Wooden flooring is a great choice for your home as it adds a certain homely feel while it goes with lots of décor designs and it’s relatively easy to maintain too. There’s two types of hard wooded flooring; solid and engineered.
Let’s check out the differences between these two types of flooring so you can get a better idea which type is a better fit for your home and general lifestyle.
The first thing you need to know is:
What’s the difference between the two?
It’s all in the name, solid hardwood flooring is made from solid wood. Each piece of boarding is created out of a single piece of hardwood that’s usually about ¾” thick. If you’re looking for the rustic look, then solid hardwood could be the way to go.
Engineered hardwood is very different. It’s created by using several layers of plywood that is then topped by solid wood. This is a very tough and resilient type of flooring that can be fitted anywhere in the home. It is installed as a “floating floor” using an underlay (which can incorporate sound reduction). This type of flooring is great for the modern home. You have more flexibility with the type of finishing and colouring with this type of flooring.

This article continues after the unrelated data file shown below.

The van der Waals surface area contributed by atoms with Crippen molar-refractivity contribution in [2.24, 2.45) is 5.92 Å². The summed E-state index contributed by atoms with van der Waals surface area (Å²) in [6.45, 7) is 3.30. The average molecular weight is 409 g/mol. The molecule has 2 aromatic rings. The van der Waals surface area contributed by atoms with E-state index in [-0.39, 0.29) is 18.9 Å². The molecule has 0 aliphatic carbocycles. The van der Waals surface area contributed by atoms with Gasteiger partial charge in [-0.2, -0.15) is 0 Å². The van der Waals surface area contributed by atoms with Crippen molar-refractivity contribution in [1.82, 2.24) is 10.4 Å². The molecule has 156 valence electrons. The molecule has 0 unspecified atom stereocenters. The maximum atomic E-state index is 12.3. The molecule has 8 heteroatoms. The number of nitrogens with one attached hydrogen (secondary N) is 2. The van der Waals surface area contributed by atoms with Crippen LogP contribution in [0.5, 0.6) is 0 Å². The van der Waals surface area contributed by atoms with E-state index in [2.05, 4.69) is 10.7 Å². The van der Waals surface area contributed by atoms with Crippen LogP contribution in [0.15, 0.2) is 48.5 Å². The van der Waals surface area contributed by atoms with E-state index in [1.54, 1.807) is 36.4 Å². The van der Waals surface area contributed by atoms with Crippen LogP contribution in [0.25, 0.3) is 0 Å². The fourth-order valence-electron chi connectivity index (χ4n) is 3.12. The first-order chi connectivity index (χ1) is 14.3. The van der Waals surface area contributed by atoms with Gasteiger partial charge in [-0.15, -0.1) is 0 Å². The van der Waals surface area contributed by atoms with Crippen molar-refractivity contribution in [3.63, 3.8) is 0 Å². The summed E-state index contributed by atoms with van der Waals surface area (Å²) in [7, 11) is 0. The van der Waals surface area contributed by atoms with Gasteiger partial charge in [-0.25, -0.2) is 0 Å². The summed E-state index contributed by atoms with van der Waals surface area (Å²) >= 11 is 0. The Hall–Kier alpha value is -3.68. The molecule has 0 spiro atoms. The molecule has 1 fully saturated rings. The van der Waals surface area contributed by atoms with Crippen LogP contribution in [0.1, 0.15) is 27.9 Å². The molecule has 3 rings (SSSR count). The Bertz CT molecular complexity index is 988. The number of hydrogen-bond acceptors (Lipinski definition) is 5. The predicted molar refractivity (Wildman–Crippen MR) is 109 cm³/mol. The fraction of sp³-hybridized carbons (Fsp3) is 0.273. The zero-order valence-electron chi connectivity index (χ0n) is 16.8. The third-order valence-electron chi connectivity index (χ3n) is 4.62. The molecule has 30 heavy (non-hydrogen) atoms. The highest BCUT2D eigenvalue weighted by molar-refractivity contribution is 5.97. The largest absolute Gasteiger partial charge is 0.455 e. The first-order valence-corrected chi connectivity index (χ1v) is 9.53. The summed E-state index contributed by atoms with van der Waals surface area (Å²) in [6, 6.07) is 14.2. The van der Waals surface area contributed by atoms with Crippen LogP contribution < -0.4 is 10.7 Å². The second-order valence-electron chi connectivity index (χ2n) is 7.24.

The next question that needs to be addressed is; where in the home will the flooring be fitted?
If you’re thinking of replacing the bathroom or kitchen flooring then the safest type of flooring to install here would be engineered. These areas are high moisture areas and engineered flooring is manufactured in such a way that it has little impact during the expansions and contractions that are caused by heat and moisture.
If you’re looking to change the flooring in high footfall areas such as a hallway or office then wooden oak flooring is the best compared to engineered. If the latter is placed in areas where there’s lots of traffic it tends to lose its shine. Solid wooden flooring will always keep it look for years even in areas of heavy footfall.
It can be a difficult decision to choose which is better suited to your home. Both types of flooring have their pros and cons. At Allfloors, we have a wide range of solid wood and engineered flooring options to look at. Please get in contact and we’ll be happy to answer any of your questions.
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